Playing The Wheelchair Waiting Game

Posted: July 7, 2007 in Wheelchair Wisdom

Here we are racing toward fall, the time of the year when the mobility industry debuts many of the new products for the coming year. For some, this is an exciting time, getting a glimpse of what, ideally, is another step in the evolution of mobility products. However, others view this time of year with great skepticism, unconvinced by any new products, unwilling to venture into so-called unproven realms. Indeed, the consumer debate between old and new is clear: Is a new mobility product something to obtain, delivering increased liberation, or should it be avoided, too much of a risk, possibly compromising one’s mobility with unforeseen issues?

The intent of new products is basic, to provide advantages over existing products. Maybe a new product performs better than previous models? Maybe a new product offers comfort beyond competing models? Maybe a new product offers a more cost-effective package than others? Or, maybe a new product offers all of these advantages over current models, with a cool new aesthetic added, as well. Who wouldn’t want a better performing, more comfortable, less expensive, sharper looking mobility product?

Still, with these many advances may come unknowns. Was the new product adequately tested prior to release to prove out any “bugs?” Is there appropriate manufacturer and dealer support for the new product? And, will the new product interface with aftermarket technology, such as seating, vehicle securement systems, and so on? Most certainly one wouldn’t want to place one’s mobility in an unproven product, with questionable support, and poor integration toward existing technology.

The question then becomes, do the potential rewards of purchasing a newly-introduced mobility product outweigh the potential risks of owning a product with an unknown track record?

To answer this question, one must begin by considering the nature of new products. Rarely is a new product entirely new, as they are usually an evolution of technology, building upon the proven and familiar. Specifically in the mobility market, electronics, for example, have a decades-old lineage, where the latest-and-greatest powerchair or scooter controllers aren’t of a technology that is entirely a technological shift or introduction, but rather an improvement and expansion of existing technology (similar to the evolution of personal computers, where we’ve seen a stepping-stone approach toward improvements, ensuring reliability while still consistently advancing technology). The unknowns, therefore, of new technology may not be as profound as one might believe, containing improvements on existing technology to offer both enhanced performance and reliability.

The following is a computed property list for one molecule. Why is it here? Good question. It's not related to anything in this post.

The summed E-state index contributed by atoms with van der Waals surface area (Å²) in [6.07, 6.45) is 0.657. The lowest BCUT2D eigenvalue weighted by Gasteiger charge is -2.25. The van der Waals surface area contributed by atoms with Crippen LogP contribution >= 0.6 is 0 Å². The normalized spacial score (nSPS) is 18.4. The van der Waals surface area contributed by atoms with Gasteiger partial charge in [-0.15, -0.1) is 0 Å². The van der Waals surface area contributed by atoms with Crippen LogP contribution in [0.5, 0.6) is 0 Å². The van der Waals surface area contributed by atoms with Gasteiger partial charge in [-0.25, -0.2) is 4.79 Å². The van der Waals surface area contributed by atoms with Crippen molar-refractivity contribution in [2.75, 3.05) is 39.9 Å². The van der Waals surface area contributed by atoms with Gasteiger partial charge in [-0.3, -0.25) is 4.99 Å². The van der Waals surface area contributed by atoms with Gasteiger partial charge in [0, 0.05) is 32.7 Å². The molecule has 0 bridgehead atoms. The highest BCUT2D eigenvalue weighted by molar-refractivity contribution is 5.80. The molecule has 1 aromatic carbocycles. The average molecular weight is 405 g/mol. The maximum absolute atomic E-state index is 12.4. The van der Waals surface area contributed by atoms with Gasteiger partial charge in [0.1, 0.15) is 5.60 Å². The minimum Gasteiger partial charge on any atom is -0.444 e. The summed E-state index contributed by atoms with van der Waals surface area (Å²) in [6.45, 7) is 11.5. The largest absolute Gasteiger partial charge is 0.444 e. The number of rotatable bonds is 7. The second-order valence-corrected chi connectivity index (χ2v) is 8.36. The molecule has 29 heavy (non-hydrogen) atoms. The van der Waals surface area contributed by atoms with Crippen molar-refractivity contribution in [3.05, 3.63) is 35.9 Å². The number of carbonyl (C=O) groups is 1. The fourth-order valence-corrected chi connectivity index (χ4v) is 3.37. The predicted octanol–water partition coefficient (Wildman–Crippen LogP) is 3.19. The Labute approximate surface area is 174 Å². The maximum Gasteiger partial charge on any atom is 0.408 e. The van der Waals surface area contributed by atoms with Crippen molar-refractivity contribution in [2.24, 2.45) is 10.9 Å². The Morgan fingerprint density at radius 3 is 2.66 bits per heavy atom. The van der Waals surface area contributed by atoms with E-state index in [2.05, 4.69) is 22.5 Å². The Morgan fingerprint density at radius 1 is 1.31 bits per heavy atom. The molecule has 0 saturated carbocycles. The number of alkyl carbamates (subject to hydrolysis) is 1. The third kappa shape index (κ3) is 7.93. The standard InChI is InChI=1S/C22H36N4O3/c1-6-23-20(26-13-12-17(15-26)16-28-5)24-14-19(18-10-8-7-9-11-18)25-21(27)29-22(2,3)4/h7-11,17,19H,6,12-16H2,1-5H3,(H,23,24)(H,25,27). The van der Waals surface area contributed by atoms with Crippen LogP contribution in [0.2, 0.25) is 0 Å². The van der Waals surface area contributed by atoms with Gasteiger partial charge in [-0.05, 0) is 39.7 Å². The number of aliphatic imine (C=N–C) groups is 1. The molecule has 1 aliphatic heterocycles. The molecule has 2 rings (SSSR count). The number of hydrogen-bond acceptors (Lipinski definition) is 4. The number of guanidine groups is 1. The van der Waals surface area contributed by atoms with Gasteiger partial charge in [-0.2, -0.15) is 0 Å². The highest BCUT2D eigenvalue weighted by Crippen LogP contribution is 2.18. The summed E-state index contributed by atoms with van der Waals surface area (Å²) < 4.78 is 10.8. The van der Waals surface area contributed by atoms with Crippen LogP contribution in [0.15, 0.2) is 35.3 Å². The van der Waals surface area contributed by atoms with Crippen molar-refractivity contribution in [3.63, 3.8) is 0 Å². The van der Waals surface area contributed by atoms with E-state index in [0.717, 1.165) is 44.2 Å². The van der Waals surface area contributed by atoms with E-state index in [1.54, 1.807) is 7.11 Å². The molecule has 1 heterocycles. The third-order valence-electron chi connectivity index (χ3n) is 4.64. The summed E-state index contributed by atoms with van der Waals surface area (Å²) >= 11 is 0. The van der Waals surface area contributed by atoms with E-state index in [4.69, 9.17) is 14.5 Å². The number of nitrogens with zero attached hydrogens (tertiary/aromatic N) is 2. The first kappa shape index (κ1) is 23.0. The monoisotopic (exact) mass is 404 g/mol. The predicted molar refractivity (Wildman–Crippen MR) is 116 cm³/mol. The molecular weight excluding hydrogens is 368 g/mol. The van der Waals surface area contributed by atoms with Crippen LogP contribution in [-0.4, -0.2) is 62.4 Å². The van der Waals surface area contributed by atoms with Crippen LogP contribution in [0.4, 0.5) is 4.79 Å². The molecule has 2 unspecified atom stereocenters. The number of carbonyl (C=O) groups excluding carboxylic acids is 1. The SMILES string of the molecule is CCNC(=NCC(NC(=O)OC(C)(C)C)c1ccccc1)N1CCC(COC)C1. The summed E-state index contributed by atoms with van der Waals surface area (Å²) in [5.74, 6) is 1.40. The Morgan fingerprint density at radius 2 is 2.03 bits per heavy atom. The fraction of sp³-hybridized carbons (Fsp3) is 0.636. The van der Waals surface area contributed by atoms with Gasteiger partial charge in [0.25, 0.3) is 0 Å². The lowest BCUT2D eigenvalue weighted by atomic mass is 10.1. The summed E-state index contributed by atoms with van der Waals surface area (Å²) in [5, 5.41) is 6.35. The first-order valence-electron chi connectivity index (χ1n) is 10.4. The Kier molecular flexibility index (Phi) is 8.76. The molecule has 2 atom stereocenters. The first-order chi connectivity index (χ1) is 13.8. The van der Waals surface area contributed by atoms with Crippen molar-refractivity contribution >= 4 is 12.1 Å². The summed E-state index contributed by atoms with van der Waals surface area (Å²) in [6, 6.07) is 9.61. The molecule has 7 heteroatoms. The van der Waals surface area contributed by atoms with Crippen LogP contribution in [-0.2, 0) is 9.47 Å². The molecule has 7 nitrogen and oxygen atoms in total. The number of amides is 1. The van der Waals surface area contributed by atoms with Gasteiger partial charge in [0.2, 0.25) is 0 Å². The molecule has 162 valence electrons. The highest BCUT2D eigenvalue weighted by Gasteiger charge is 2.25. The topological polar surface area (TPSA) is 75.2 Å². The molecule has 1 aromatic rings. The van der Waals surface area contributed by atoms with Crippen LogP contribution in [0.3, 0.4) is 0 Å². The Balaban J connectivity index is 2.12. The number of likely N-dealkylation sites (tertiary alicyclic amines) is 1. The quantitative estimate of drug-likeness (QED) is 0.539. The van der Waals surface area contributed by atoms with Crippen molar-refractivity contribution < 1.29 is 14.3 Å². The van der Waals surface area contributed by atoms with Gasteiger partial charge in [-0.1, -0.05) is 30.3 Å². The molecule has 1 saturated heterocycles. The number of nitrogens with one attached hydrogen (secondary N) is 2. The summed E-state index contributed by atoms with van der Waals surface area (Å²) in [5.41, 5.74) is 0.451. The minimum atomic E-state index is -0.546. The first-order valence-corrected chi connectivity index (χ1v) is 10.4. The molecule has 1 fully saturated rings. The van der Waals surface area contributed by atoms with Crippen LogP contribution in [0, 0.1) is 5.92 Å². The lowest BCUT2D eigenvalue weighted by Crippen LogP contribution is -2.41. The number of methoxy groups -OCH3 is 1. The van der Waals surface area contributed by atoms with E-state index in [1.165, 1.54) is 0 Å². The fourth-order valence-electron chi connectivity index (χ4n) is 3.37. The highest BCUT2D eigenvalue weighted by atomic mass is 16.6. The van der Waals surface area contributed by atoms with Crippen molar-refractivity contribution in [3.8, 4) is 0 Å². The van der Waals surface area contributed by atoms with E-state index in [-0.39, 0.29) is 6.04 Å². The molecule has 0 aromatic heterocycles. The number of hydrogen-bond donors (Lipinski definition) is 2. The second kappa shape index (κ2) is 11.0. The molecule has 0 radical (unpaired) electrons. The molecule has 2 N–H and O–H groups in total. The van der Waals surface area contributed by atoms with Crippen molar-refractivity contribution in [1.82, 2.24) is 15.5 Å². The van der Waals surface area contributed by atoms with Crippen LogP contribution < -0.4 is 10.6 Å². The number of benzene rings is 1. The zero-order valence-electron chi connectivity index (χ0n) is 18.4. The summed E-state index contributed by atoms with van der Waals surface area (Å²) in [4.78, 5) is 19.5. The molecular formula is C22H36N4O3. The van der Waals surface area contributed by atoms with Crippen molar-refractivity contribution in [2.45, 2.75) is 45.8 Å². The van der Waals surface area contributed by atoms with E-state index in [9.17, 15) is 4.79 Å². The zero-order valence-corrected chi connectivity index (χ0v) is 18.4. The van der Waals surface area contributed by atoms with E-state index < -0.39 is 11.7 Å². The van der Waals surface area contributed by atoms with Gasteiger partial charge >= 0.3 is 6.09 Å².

Similarly, a new model doesn’t usually mean unknown product support, and, as a new model, may actually promise more reliability and better support than prior models. Responsible manufacturers, learn and grow over time, improving processes and skills; in this way, a new model may have more knowledge and talent designed into it, ensuring that any enhancements fostered by previous models are automatically placed into new products – put simply, new products often begin where prior products left off, fostering the best of the best.

With some research and understanding, then, the perceived risks of purchasing a new model may not be a risk at all. In fact, purchasing newly-introduced product may prove more sound than remaining with one’s favorite product, making a great product genre even greater — which is the foremost reason one should purchase a new product, to obtain enhanced levels of mobility beyond the present.

Ultimately, there are few areas of life that are more important than one’s mobility. It is true that there is a sense of security in one’s time-proven mobility product. Nevertheless, with life-enhancing technology always evolving, one shouldn’t let the known mobility of today prevent the pursuit of newly-enhanced mobility tomorrow.

Leave a Reply

Fill in your details below or click an icon to log in:

WordPress.com Logo

You are commenting using your WordPress.com account. Log Out / Change )

Twitter picture

You are commenting using your Twitter account. Log Out / Change )

Facebook photo

You are commenting using your Facebook account. Log Out / Change )

Google+ photo

You are commenting using your Google+ account. Log Out / Change )

Connecting to %s